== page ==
The actors do more than a fine job, and show great dexterity despite the help they receive from the remarkable written material. I haven't seen much of Rajendra Kumar, but still can safely assume that this would be one of his best performances (most of the others I believe are in the sappy romantic space where he excelled and thus got knighted as the Jubilee Kumar). Ashok Kumar is truly amazing in his highly sinuous role. His effortless ease is hard to miss. Meena is slightly more than a typical Hindi movie heroine and gets good scope to leave a mark. There are no songs in the narrative, though it does boast of a finely choreographed ballet dance performance that blends seamlessly with the story.
Parting Note: Kanoon is simply a MUST WATCH for the people who love their court-room dramas, and also for those who like watching thrillers (though this is not a thriller in the conventional sense). What elevates it from being just an excellent film is its thought, and its purpose which it conveys in the most effective manner possible- through the route of a highly entertaining story.
Satyakaam is a comment on the society in the form of a biopic of a fictional character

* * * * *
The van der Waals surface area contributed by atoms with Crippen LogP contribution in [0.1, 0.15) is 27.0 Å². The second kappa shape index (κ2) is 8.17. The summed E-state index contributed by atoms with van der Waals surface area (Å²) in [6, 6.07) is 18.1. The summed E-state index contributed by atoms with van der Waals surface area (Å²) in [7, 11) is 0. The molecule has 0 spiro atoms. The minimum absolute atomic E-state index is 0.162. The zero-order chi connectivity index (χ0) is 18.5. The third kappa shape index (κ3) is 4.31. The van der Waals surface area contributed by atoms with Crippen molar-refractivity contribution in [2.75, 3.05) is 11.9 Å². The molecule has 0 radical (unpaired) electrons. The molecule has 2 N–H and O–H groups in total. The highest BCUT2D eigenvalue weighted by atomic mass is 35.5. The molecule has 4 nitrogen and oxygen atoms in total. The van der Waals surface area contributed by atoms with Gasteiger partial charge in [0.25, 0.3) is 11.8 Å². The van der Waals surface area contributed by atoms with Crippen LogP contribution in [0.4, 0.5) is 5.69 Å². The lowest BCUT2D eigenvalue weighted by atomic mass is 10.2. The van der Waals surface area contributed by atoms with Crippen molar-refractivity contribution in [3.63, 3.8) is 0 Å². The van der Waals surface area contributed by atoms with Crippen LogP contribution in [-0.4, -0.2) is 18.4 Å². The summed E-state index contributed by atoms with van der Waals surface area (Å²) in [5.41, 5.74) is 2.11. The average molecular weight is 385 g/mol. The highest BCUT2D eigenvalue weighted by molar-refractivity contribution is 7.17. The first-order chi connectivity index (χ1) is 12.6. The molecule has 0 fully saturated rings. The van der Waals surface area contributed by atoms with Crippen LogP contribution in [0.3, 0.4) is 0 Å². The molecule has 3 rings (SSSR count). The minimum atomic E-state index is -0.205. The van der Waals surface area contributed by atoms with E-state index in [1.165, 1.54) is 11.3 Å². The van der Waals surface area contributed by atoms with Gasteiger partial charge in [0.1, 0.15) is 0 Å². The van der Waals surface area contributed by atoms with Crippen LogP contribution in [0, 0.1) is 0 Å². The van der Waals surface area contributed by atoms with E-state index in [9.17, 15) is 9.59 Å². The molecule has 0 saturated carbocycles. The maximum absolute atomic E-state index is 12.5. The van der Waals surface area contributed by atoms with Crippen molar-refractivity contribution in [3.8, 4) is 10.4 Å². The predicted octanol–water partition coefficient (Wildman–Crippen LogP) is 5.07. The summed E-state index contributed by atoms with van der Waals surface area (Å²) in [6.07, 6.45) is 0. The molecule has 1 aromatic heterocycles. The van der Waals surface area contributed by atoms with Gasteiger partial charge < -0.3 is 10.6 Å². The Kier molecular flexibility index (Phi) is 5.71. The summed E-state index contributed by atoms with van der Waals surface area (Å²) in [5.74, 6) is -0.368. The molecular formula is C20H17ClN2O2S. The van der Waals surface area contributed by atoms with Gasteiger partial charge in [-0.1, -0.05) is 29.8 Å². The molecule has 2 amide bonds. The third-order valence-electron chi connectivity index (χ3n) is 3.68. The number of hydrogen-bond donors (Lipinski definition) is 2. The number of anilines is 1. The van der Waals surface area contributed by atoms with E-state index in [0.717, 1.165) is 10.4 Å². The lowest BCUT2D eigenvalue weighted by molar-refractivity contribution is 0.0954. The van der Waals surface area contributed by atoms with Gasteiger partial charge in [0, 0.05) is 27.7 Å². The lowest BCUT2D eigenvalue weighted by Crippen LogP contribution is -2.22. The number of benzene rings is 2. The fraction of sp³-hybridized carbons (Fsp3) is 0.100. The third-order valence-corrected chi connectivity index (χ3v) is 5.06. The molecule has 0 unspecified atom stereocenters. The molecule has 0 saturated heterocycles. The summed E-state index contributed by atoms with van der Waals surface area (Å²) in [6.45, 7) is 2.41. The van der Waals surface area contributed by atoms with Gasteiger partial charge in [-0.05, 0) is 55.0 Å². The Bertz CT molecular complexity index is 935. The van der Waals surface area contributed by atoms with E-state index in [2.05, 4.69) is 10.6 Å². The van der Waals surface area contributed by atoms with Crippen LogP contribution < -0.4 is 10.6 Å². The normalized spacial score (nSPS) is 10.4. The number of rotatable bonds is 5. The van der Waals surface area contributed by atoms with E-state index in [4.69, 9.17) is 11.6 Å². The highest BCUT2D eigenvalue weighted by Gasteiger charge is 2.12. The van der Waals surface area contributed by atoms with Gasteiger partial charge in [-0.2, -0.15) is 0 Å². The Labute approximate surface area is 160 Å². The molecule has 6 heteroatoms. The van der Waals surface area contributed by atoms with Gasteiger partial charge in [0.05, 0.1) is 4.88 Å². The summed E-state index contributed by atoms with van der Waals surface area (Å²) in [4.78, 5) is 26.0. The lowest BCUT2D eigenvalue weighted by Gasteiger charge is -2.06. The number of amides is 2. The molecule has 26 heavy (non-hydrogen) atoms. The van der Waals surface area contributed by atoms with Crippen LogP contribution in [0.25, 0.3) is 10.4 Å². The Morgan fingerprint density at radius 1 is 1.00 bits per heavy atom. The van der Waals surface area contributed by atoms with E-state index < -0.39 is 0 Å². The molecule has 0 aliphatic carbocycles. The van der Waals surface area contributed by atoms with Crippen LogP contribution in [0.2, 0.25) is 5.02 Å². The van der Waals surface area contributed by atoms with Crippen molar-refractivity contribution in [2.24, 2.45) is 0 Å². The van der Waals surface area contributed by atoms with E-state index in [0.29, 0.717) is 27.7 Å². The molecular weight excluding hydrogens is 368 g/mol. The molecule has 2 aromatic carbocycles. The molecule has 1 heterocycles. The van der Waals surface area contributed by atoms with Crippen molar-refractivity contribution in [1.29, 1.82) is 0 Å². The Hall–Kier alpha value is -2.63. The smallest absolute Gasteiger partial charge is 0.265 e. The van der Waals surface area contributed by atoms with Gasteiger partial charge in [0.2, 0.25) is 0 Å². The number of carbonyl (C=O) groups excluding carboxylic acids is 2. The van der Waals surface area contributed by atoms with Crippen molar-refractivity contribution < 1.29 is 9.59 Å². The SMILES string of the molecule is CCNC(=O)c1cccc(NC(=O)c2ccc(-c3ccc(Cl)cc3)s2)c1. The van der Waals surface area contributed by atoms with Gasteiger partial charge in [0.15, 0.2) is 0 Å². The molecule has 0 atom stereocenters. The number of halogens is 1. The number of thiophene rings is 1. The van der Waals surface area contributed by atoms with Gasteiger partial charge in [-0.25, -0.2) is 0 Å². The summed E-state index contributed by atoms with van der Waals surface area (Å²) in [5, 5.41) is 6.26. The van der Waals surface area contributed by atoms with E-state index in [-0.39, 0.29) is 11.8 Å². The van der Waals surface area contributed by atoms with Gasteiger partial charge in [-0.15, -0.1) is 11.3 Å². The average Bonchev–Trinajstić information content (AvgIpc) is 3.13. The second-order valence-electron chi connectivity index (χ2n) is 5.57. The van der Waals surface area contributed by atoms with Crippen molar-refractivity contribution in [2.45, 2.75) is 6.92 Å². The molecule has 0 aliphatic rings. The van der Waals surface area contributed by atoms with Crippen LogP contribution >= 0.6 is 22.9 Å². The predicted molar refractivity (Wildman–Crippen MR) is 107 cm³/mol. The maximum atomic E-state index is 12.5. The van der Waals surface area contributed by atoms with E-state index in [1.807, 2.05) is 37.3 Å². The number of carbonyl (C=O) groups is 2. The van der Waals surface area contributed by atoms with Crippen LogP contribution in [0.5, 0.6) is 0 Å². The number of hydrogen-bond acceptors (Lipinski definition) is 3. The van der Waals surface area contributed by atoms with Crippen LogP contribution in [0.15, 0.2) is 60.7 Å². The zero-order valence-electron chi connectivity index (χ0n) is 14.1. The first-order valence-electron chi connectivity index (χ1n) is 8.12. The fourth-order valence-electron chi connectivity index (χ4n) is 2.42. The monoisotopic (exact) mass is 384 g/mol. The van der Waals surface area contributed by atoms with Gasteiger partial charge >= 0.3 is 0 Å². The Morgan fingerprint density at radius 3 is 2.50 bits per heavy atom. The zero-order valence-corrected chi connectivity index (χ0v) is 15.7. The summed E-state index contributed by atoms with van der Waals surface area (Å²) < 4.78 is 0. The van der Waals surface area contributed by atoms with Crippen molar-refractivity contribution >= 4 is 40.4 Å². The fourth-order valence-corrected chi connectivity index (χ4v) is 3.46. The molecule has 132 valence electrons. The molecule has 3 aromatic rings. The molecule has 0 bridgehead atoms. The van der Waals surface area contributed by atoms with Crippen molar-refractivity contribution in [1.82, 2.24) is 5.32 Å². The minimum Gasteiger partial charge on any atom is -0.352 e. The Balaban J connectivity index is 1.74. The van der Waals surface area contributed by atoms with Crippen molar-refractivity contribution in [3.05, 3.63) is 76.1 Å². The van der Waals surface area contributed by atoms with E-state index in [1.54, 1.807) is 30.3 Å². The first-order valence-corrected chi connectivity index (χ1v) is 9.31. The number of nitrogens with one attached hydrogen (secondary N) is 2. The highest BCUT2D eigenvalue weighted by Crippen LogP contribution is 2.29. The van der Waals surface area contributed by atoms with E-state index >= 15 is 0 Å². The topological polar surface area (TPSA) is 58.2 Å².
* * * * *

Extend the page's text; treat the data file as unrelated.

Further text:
Many great men have exhorted the importance of following the path of truth, however arduous, in amazingly simple words (almost nonchalantly in many cases). Our holy relics, our Upanishads, and our two most significant historical texts- the Ramayana and the Mahabharata- too have averred vehemently that there is nothing greater than reveling in the knowledge and the spreading of truth. Hrishikesh Mukherjee, in his 1969 feature Satyakaam, pays homage to these thoughts by means of depicting the journey of a man who never wavers from this formidable path of truth.
Hrishikesh Mukherjee chooses a very complex subject and treats it in an unconventional manner. The movie is definitely a critique on our society and how we tend to ignore a lot of things while leading our lives. Through the ordeals of Satyapriya he makes a defining statement on how difficult it is for an honest man to live with his head high in today's materialistic and insensitive set-up. But at the same time through the dissonance and irritability of Satyapriya, he makes the point that it is futile to stop appreciating the life around us by becoming a cynic and seeing the worst in each and every thing. By the end of his life, Satyapriya becomes so obsessed by his ideals that he even started ignoring the interests of his own family. In a way God decided to end his trials and tribulations by giving him the lung cancer, after having given him enough time to fall in love with life. So Satyapriya can be seen as both a loser and as a winner. In my view he was more of a loser than winner, but I am sure people will form quite diverse impressions if they decide to watch this movie.